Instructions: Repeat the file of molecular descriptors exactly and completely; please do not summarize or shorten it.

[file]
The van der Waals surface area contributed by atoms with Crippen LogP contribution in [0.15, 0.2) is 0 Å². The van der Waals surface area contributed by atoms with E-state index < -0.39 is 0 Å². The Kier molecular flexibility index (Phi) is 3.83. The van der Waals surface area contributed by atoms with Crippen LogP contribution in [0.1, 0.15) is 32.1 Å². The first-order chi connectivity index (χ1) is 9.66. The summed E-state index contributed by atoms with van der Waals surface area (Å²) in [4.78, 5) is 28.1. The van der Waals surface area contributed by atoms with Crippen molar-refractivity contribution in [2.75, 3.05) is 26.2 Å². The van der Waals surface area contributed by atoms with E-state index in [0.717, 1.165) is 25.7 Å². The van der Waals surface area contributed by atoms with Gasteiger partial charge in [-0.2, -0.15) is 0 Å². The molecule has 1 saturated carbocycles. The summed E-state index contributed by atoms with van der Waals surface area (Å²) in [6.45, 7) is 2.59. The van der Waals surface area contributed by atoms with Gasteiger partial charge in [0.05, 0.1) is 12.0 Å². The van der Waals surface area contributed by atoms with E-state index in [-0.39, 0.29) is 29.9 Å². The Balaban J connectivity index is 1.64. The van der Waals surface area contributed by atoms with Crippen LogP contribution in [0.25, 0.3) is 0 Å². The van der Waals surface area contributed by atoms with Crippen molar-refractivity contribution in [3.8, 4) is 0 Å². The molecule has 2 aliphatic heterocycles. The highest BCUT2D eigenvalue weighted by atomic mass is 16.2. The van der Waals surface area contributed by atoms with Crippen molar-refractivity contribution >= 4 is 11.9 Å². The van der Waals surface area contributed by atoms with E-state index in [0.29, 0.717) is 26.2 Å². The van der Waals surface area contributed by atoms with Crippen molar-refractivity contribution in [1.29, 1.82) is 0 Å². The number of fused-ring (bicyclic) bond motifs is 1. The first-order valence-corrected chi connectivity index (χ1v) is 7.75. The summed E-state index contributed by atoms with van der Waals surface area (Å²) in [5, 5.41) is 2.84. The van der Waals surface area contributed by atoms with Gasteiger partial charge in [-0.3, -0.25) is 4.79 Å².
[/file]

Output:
The van der Waals surface area contributed by atoms with Crippen LogP contribution in [0.15, 0.2) is 0 Å². The van der Waals surface area contributed by atoms with E-state index < -0.39 is 0 Å². The Kier molecular flexibility index (Phi) is 3.83. The van der Waals surface area contributed by atoms with Crippen LogP contribution in [0.1, 0.15) is 32.1 Å². The first-order chi connectivity index (χ1) is 9.66. The summed E-state index contributed by atoms with van der Waals surface area (Å²) in [4.78, 5) is 28.1. The van der Waals surface area contributed by atoms with Crippen molar-refractivity contribution in [2.75, 3.05) is 26.2 Å². The van der Waals surface area contributed by atoms with E-state index in [0.717, 1.165) is 25.7 Å². The van der Waals surface area contributed by atoms with Gasteiger partial charge in [-0.2, -0.15) is 0 Å². The molecule has 1 saturated carbocycles. The summed E-state index contributed by atoms with van der Waals surface area (Å²) in [6.45, 7) is 2.59. The van der Waals surface area contributed by atoms with Gasteiger partial charge in [0.05, 0.1) is 12.0 Å². The van der Waals surface area contributed by atoms with E-state index in [-0.39, 0.29) is 29.9 Å². The Balaban J connectivity index is 1.64. The van der Waals surface area contributed by atoms with Crippen LogP contribution in [0.25, 0.3) is 0 Å². The van der Waals surface area contributed by atoms with Crippen molar-refractivity contribution in [3.8, 4) is 0 Å². The molecule has 2 aliphatic heterocycles. The highest BCUT2D eigenvalue weighted by atomic mass is 16.2. The van der Waals surface area contributed by atoms with Crippen molar-refractivity contribution >= 4 is 11.9 Å². The van der Waals surface area contributed by atoms with E-state index in [0.29, 0.717) is 26.2 Å². The van der Waals surface area contributed by atoms with Crippen molar-refractivity contribution in [1.29, 1.82) is 0 Å². The number of fused-ring (bicyclic) bond motifs is 1. The first-order valence-corrected chi connectivity index (χ1v) is 7.75. The summed E-state index contributed by atoms with van der Waals surface area (Å²) in [5, 5.41) is 2.84. The van der Waals surface area contributed by atoms with Gasteiger partial charge in [-0.3, -0.25) is 4.79 Å².